The first woman to head the region's public transit system said her environmental background will spur her to make the Niagara Frontier Transportation Authority a force in promoting green initiatives.
One key goal will involve getting more people to use public transit so they can "leave automobiles behind," said Kimberley A. Minkel.
"Smart growth for cities is an area that we'll probably want to take a look at -- how to green things up. Coming from environmental health and safety, you know that's going to be my push going forward," Minkel said.
The Lancaster resident, 45, was unanimously appointed the NFTA's executive director Tuesday during a special meeting of the board of commissioners.
In accepting the $170,000-a-year job, Minkel will play a key role in helping to shape the region's transportation agenda. The issues may include deciding whether the NFTA should revisit earlier plans to extend the Metro Rail line into the suburbs. Other discussions will focus on the authority's vast waterfront land holdings and whether key parcels should be turned over to waterfront planners.
Meanwhile, the new transit chief identified funding as the top challenge facing the NFTA.
More than 50 candidates were considered for the high-profile post that Lawrence K. Meckler has held for a dozen years. Meckler is retiring Friday.
Minkel joined the authority in 2002 after spending more than 12 years in the private sector. She has been responsible for monitoring health, safety and environmental quality issues at the NFTA.
She earned a bachelor's degree from Niagara University in 1988 and an MBA in concentration management from Canisius College in 1995. During her years in the private sector, Minkel worked for Xerox Corp., Sevenson Environmental Services and Washington Mills Electro Minerals Corp.
Meckler is ending a 34-year career at the NFTA. As executive director, he was making $193,136 annually.
In recent days, commissioners narrowed the field of candidates to Minkel and William R. Vanecek, the NFTA's aviation director, who has managed operations at the Buffalo Niagara and Niagara Falls international airports.
A "brain drain" within the authority spurred commissioners to consider candidates who had a wealth of knowledge about the agency, said acting NFTA board Chairman Henry M. Sloma.
"We needed someone who understood all the various dimensions of our business," Sloma told The Buffalo News after Tuesday's brief meeting.
Meckler isn't the only top transportation official who is retiring Friday. Two other top NFTA mangers, General Counsel David M. Gregory and Surface Transportation Director Walter D. Zmuda, also are ending long careers at the authority. The three collectively have 97 years of experience running the region's largest transportation system.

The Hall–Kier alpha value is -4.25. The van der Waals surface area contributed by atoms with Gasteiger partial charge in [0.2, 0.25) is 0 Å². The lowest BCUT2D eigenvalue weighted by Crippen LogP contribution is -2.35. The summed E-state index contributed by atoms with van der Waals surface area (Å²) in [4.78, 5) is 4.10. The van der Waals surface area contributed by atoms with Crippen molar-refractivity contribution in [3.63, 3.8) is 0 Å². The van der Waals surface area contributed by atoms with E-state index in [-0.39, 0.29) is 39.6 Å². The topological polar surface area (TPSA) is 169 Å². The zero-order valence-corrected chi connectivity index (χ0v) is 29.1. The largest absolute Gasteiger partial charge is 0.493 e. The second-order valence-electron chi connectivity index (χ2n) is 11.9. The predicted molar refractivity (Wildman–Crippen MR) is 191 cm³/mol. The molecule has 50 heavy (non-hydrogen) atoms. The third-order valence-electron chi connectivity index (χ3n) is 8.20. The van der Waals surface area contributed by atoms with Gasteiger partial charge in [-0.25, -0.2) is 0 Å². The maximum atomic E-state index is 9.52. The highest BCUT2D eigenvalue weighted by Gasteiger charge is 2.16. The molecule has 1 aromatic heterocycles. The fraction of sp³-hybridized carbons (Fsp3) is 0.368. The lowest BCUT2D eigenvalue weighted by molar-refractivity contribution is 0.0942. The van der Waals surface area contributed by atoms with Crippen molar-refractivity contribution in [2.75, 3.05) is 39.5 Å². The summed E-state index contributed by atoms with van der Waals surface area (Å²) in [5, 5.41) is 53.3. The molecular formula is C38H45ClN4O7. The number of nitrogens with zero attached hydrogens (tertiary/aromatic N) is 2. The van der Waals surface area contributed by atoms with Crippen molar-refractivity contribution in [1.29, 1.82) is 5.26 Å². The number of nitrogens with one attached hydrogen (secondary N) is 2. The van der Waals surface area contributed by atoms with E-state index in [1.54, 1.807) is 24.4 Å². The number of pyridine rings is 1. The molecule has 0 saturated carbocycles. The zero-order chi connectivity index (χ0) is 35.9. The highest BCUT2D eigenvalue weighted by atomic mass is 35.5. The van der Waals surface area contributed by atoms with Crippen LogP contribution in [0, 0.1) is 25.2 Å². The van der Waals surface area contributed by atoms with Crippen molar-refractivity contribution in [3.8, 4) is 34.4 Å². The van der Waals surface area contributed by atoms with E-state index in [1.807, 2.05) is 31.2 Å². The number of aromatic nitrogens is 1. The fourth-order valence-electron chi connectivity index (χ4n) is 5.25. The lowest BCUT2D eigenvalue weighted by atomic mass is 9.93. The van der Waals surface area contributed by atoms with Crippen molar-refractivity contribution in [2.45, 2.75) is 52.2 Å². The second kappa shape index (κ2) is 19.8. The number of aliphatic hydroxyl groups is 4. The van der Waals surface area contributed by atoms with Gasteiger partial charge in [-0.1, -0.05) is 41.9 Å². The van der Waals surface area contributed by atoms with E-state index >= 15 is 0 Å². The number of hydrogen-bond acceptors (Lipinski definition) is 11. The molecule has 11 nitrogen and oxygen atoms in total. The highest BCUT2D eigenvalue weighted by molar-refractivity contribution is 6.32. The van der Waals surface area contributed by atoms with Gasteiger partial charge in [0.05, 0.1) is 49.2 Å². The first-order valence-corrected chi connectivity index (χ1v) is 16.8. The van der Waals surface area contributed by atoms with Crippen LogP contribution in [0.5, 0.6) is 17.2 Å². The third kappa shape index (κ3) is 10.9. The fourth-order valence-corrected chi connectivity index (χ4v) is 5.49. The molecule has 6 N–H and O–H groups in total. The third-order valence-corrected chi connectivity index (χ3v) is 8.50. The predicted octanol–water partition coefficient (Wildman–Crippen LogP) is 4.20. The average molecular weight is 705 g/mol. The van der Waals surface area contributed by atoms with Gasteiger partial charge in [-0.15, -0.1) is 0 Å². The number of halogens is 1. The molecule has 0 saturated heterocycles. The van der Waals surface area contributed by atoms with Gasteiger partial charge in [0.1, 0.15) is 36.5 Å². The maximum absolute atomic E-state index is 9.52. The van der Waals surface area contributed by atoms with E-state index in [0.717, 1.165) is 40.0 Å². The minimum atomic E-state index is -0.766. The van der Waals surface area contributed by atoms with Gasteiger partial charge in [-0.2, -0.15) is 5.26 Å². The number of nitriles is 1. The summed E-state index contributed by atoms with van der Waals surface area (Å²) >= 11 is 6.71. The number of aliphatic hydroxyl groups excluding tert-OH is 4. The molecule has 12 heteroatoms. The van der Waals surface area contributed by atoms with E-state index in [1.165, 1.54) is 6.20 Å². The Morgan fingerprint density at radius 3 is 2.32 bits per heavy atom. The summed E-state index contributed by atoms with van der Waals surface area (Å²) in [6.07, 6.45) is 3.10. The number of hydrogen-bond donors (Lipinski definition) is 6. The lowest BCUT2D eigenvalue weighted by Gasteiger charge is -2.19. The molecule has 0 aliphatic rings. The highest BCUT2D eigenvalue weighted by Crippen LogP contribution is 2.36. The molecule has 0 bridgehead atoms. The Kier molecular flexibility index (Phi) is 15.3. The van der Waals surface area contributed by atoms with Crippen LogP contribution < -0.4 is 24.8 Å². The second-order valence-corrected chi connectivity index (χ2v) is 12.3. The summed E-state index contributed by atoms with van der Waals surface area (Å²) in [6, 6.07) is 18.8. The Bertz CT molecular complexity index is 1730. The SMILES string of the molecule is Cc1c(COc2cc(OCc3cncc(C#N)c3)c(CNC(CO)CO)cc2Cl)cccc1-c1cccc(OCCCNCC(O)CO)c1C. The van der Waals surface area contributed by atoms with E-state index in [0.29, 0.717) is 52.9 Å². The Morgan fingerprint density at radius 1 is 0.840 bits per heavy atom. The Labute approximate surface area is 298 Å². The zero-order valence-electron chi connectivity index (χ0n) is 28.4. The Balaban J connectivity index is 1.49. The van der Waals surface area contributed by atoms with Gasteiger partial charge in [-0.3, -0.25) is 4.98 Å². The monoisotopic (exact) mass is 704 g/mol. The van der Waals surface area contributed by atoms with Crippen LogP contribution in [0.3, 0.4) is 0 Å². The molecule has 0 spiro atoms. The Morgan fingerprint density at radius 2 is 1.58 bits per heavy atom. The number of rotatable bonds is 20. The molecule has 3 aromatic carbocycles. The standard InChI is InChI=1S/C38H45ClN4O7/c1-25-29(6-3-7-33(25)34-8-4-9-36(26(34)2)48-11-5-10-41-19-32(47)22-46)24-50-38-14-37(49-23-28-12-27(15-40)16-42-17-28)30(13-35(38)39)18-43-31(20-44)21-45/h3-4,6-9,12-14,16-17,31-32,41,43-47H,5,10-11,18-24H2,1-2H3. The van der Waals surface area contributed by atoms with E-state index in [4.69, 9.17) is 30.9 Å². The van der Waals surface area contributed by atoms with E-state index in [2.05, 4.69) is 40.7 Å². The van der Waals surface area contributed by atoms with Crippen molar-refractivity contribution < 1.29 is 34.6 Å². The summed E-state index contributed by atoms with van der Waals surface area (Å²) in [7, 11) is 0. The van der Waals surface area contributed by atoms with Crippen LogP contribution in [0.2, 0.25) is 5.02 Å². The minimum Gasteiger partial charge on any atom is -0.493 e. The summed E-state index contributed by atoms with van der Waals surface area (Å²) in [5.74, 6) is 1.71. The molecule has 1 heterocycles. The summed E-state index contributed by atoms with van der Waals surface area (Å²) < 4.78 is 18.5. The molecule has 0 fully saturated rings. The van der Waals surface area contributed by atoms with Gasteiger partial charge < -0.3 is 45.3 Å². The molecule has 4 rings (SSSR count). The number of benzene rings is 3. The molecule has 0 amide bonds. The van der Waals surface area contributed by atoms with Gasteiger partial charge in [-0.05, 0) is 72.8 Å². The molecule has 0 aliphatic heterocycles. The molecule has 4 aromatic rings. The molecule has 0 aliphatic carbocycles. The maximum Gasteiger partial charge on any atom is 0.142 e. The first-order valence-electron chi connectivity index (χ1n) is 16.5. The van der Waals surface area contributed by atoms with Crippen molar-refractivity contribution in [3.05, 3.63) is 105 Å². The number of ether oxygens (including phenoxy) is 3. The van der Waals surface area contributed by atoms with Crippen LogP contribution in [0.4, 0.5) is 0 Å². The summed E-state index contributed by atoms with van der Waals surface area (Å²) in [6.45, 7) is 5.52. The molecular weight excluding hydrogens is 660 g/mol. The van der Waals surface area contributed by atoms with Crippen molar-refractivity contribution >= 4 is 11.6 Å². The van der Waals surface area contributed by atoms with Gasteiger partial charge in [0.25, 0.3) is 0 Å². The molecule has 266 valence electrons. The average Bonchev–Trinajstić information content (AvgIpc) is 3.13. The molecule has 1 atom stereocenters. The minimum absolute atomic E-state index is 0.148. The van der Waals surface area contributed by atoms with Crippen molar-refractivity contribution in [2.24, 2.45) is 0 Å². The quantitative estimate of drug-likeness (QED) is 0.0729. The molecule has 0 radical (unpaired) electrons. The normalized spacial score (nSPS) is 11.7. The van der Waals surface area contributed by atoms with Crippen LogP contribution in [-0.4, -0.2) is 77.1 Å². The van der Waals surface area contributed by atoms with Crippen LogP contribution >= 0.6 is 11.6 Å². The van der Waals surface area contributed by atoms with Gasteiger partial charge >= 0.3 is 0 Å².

NFTA Commissioner Kevin J. Helfer said he believes Minkel will be an excellent executive director.
"Her passion is unbelievable. She has fire in the belly and a lot of creative ideas. She's got it all," said Helfer, who also serves as Buffalo's parking commissioner.
How would Minkel characterize the region's current transit infrastructure?
"The quality is excellent," she said. "Moving forward, can we improve? Absolutely."
Minkel said it's premature to discuss specific changes that might be considered, especially in light of the fact that Metro Bus service was recently restructured.
What about the three-decade-long debate about whether the Metro Rail line that snakes along Main Street should be extended into the suburbs?
"I think that's an area that would have to be looked at and studied to see if that makes sense," she replied.
Minkel was also asked about the NFTA's substantial land holdings on the waterfront. When will the land along the outer harbor be redeveloped?
"That's something we're working on now. We're taking a look at [it]. We need to remember that there are environmental issues with much of that property," she responded.
Could some of the land be turned over to other entities that are working on shoreline development?
"We're reviewing all options," she said.
Minkel described her management style as "participative," adding that she believes it's important to empower NFTA employees to share their ideas for improving operations.
"There are tremendous ideas out there within the organization, and I want to hear all of them."
If forced to prioritize, which mode of transportation would Minkel place at the top of the transit totem pole? Bus and rail service? Airport operations?
"It's like asking me to pick which child is my favorite," she said. "How do you pick one over the other? Aviation is a huge economic driver to the region. It's very important. And [public] transportation is something that so many people rely on every day. They're both very important."
Minkel is married to Mark Shepard and is the mother of two, Jacob, 14, and Allison, 8.